Archive for November, 2007

RedHat 4 working cluster (on VMware) config

Sunday, November 11th, 2007

I have been struggling with RH Cluster 4 with VMware fencing device. This was also a good experiance with qdiskd, the Disk Quorum directive and utilization. I have several conclusions out of this experience. First, the configuration, as is:

<?xml version=”1.0″?>
<cluster alias=”alpha_cluster” config_version=”17″ name=”alpha_cluster”>
<quorumd interval=”1″ label=”Qdisk1″ min_score=”3″ tko=”10″ votes=”3″>
<heuristic interval=”2″ program=”ping vm-server -c1 -t1″ score=”10″/>
</quorumd>
<fence_daemon post_fail_delay=”0″ post_join_delay=”3″/>
<clusternodes>
<clusternode name=”clusnode1″ nodeid=”1″ votes=”1″>
<multicast addr=”224.0.0.10″ interface=”eth0″/>
<fence>
<method name=”1″>
<device name=”vmware”
port=”/vmware/CLUSTER/Node1/Node1.vmx”/>
</method>
</fence>
</clusternode>
<clusternode name=”clusnode2″ nodeid=”2″ votes=”1″>
<multicast addr=”224.0.0.10″ interface=”eth0″/>
<fence>
<method name=”1″>
<device name=”vmware”
port=”/vmware/CLUSTER/Node2/Node2.vmx”/>
</method>
</fence>
</clusternode>
</clusternodes>
<cman>
<multicast addr=”224.0.0.10″/>
</cman>
<fencedevices>
<fencedevice agent=”fence_vmware” ipaddr=”vm-server” login=”cluster”
name=”vmware” passwd=”clusterpwd”/>
</fencedevices>
<rm>
<failoverdomains>
<failoverdomain name=”cluster_domain” ordered=”1″ restricted=”1″>
<failoverdomainnode name=”clusnode1″ priority=”1″/>
<failoverdomainnode name=”clusnode2″ priority=”1″/>
</failoverdomain>
</failoverdomains>
<resources>
<fs device=”/dev/sdb2″ force_fsck=”1″ force_unmount=”1″ fsid=”62307″
fstype=”ext3″ mountpoint=”/mnt/sdb1″ name=”data”
options=”” self_fence=”1″/>
<ip address=”10.100.1.8″ monitor_link=”1″/>
<script file=”/usr/local/script.sh” name=”My_Script”/>
</resources>
<service autostart=”1″ domain=”cluster_domain” name=”Test_srv”>
<fs ref=”data”>
<ip ref=”10.100.1.8″>
<script ref=”My_Script”/>
</ip>
</fs>
</service>
</rm>
</cluster>

Several notes:

  1. You should run mkqdisk -c /dev/sdb1 -l Qdisk1 (or whatever device is for your quorum disk)
  2. qdiskd should be added to the chkconfig db (chkconfig –add qdiskd)
  3. qdiskd order should be changed from 22 to 20, so it precedes cman
  4. Changes to fence_vmware according to the past directives, including Yoni’s comment for RH4
  5. Changes in structure. Instead of using two fence devices, I use only one fence device but with different “ports”. A port is translated to “-n” in fence_vmware, just as it is being translated to “-n” in fence_brocade – fenced translates it
  6. lock_gulmd should be turned off using chkconfig

A little about command-line version change:

When you update the cluster.conf file, it is not enough to update the ccsd using “ccs_tool update /etc/cluster/cluster.conf“, but you also need to understand that cman is still on the older version. Using “cman_tool version -r <new version>“, you can force it to allow other nodes to join after a reboot, when they’re using the latest config version. If you fail to do it, other nodes might be rejected.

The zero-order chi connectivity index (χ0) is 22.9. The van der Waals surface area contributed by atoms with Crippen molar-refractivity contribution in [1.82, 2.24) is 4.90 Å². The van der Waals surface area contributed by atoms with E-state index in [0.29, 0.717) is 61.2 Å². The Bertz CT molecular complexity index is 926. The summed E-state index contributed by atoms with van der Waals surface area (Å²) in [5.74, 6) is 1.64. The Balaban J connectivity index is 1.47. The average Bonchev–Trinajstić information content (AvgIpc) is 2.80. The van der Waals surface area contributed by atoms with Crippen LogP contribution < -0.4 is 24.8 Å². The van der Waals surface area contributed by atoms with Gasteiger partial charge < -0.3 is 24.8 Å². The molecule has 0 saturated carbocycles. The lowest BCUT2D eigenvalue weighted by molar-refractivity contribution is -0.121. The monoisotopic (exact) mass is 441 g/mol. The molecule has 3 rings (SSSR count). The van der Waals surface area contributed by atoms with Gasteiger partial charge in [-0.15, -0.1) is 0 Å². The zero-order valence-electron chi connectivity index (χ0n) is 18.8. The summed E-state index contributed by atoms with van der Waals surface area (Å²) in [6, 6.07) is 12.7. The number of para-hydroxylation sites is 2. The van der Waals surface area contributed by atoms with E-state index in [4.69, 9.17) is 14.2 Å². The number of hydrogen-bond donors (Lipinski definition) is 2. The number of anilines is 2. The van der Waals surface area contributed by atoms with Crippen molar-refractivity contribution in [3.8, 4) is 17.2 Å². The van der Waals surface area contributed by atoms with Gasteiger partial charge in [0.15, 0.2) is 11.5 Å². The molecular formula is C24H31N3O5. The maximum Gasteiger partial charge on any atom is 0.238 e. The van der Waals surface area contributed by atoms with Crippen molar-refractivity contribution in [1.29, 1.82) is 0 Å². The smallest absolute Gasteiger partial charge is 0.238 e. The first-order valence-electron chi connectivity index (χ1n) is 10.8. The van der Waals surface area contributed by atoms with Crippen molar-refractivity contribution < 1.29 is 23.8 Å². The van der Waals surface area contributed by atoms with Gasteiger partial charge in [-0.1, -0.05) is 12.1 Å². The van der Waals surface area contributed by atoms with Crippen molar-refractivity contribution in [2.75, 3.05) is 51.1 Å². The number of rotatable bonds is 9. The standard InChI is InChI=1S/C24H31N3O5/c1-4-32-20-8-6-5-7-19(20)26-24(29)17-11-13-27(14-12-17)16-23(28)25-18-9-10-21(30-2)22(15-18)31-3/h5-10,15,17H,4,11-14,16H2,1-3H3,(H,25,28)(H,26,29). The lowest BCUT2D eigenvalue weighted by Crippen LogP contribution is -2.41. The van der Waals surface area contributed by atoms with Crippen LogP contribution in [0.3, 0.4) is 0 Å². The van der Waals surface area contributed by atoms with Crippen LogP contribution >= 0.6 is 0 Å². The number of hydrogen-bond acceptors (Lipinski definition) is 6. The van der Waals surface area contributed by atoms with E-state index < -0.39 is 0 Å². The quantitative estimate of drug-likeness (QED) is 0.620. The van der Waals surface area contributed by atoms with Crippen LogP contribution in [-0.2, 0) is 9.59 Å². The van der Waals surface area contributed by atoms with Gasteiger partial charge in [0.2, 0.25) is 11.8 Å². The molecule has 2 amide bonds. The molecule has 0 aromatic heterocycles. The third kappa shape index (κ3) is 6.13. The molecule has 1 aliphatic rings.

I will add additional information as I move along.

A note about VMware-Server machine security

Saturday, November 10th, 2007

VMware allow setting a virtual machine as a private machine. By doing so, it actually adds to “/etc/vmware/vm-list-private” an additional comment, stating who is the owner of the machine. For example:

cat /etc/vmware/vm-list-private
# This file is automatically generated.
# Hand-editing this file is not recommended.
config “/vmware/Centos4-01/Centos4-01.vmx|root”
config “/vmware/Centos4-02/Centos4-02.vmx|user”

While it is very effective when used with VMware-Console (the nice GUI) – you cannot see machines which are not owned by your own user (in our example – “user”). it has nothing to do with actual permissions on the machine.

Using vmware-cmd you can control machines which are not yours, and are supposed to be private. For example, using

vmware-cmd /vmware/Centos4-01/Centos4-01.vmx stop

as the user “user”, you might be able to turn it off, overriding the obvious, or so you think, permission scheme set up by VMware through the “private guest” settings done above.

This actually has to do with the permissions and ownership on the actual vmx file. To revoke the ability to control your machines or even list them by using vmware-cmd, by an unauthorized user.

The best practice I can suggest is by setting a directory for each user (for example: /vmware for production causes, /qa for QA machines, /user1 for user1 machines, etc), and granting, recursively, permissions on this directory only to the user or group who should have the ability to control these machines. That way, even “vmware-cmd -l” which lists the available guests on an host, will not be able to view guests not owned by the invoking users.

To sum things up, private guests are all about how the GUI decides if and when to display them. eXecute permissions on the vmx files will set who can actually control a guest machine.

VMware Perl SDK bug and workaround

Saturday, November 10th, 2007

During an attempt to use the VMware Perl SDK, I have encountered the following error:

VMControl Panic: SSLLoadSharedLibrary: Failed to load library /usr/bin/libcrypto.so.0.9.7:/usr/bin/libcrypto.so.0.9.7: cannot open shared object file: No such file or directory

This is weird, as it was compiled successfully on my system (Centos4), but still…

The workaround was to create two symlinks:

ln -s /usr/lib/libcrypto.so /usr/bin/libcrypto.so.0.9.7

ln -s /usr/lib/libssl.so /usr/bin/libssl.so.0.9.7

This was related to an attempt to setup VMware fencing in RH Cluster on VMware Server.